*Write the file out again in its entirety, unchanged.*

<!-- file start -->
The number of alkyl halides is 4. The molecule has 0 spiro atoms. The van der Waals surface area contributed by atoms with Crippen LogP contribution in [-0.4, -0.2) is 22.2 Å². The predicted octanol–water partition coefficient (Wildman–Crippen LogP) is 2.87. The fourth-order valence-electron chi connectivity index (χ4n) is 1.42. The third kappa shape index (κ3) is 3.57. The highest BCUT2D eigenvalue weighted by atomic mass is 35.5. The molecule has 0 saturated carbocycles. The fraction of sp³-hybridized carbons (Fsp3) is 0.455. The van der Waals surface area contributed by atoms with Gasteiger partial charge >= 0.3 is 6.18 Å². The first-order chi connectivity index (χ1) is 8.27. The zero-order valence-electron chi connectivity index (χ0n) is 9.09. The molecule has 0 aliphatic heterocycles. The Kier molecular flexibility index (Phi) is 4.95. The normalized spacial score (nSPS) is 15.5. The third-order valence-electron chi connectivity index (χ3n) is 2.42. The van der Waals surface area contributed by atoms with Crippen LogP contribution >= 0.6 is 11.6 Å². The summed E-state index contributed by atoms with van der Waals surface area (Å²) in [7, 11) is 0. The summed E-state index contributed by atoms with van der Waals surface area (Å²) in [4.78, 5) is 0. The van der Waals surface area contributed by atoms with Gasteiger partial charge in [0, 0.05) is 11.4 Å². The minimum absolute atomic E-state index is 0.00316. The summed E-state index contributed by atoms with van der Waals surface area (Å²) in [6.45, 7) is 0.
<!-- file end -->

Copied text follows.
The number of alkyl halides is 4. The molecule has 0 spiro atoms. The van der Waals surface area contributed by atoms with Crippen LogP contribution in [-0.4, -0.2) is 22.2 Å². The predicted octanol–water partition coefficient (Wildman–Crippen LogP) is 2.87. The fourth-order valence-electron chi connectivity index (χ4n) is 1.42. The third kappa shape index (κ3) is 3.57. The highest BCUT2D eigenvalue weighted by atomic mass is 35.5. The molecule has 0 saturated carbocycles. The fraction of sp³-hybridized carbons (Fsp3) is 0.455. The van der Waals surface area contributed by atoms with Gasteiger partial charge >= 0.3 is 6.18 Å². The first-order chi connectivity index (χ1) is 8.27. The zero-order valence-electron chi connectivity index (χ0n) is 9.09. The molecule has 0 aliphatic heterocycles. The Kier molecular flexibility index (Phi) is 4.95. The normalized spacial score (nSPS) is 15.5. The third-order valence-electron chi connectivity index (χ3n) is 2.42. The van der Waals surface area contributed by atoms with Crippen LogP contribution >= 0.6 is 11.6 Å². The summed E-state index contributed by atoms with van der Waals surface area (Å²) in [7, 11) is 0. The summed E-state index contributed by atoms with van der Waals surface area (Å²) in [4.78, 5) is 0. The van der Waals surface area contributed by atoms with Gasteiger partial charge in [0, 0.05) is 11.4 Å². The minimum absolute atomic E-state index is 0.00316. The summed E-state index contributed by atoms with van der Waals surface area (Å²) in [6.45, 7) is 0.